Lotter knew killing was wrong, court hears

2012-03-08 19:19
Durban - Hardus Lotter knew killing his parents was wrong, the KwaZulu-Natal High Court in Durban heard on Thursday.

"He knew what he was doing was wrong, but he couldn't resist carrying out the murder. He thought he was doing God's work," clinical psychologist Laurens Schlebusch said.

Schlebusch said Hardus believed he had to be a participant in his parents' murders to save the world.

Hardus, 23, his sister Nicolette, 29, and her ex-boyfriend Mathew Naidoo, 25, stand accused of murdering the siblings' parents. Maria Magdalena "Rickie" Lotter, 52, and Johannes Petrus "Johnny" Lotter, 53, were killed in July 2008.

The Lotters claim Naidoo masterminded the murders and justified them by saying they were God's will. On Wednesday, Nicolette testified Naidoo used "witchcraft" to compel her and her brother to kill their parents. She also felt "indebted" to him because he had helped her spiritually, she said.

On Thursday Schlebusch described Hardus as a loner because he did not have any friends.

"He was teased at school. They called him sleepy head and tortoise. This affected his self-esteem."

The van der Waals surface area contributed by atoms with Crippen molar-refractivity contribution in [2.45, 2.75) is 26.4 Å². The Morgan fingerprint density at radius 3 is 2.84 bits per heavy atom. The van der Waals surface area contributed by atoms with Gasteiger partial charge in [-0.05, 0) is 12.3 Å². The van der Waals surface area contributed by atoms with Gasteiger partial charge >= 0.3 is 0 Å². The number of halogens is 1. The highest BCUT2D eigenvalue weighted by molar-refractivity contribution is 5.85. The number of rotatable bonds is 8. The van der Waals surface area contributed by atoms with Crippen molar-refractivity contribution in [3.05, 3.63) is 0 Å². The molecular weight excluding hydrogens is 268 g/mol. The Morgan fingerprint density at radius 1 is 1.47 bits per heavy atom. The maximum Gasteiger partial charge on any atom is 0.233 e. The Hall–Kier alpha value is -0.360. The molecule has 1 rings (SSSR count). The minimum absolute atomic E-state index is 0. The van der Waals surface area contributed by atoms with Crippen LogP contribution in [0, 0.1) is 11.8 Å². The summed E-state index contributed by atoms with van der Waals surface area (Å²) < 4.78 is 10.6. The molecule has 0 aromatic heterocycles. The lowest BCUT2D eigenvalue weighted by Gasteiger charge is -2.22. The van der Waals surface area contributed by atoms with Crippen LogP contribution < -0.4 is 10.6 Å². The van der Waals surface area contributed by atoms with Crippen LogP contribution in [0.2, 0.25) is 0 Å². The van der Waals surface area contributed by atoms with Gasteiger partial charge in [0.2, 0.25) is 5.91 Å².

Schlebusch said Hardus had a poor self-image, was shy, sensitive and withdrawn.

"This made him vulnerable and affected him emotionally because he thought he was not worthy."

His loneliness made him vulnerable to the influence of Naidoo and his sister.

"His sister's involvement exacerbated the situation because he looked up to her for guidance," Schlebusch said.

He called the type of influence Naidoo and Nicolette had on Hardus "coercive persuasion".

"This is done by reprogramming someone's thinking, by breaking down their beliefs and introducing a new belief system."

Schlebusch said this was done by rituals performed by Naidoo, who claimed to be the third son of God.

"At the time, he [Hardus] was trapped in an abnormal religious belief system. He believed he was doing the right thing."

Hardus broke all mental connections with his past to commit the murder. Schlebusch said there had been other cases around the world where someone was influenced to kill. This was often done by an intelligent and charismatic individual.

Hardus had a normal upbringing and no history of violence. He expressed severe remorse for his involvement in the murder when he broke down in tears during a consultation.

"This was extremely painful for him," Schlebusch said.

Hardus suffered from depression before and after his parents' murder. He also suffered post-traumatic stress, caused by the role he played in the murder.

Read more on:    nicolette lotter  |  mathew naidoo  |  hardus lotter  |  durban  |  lotter trial

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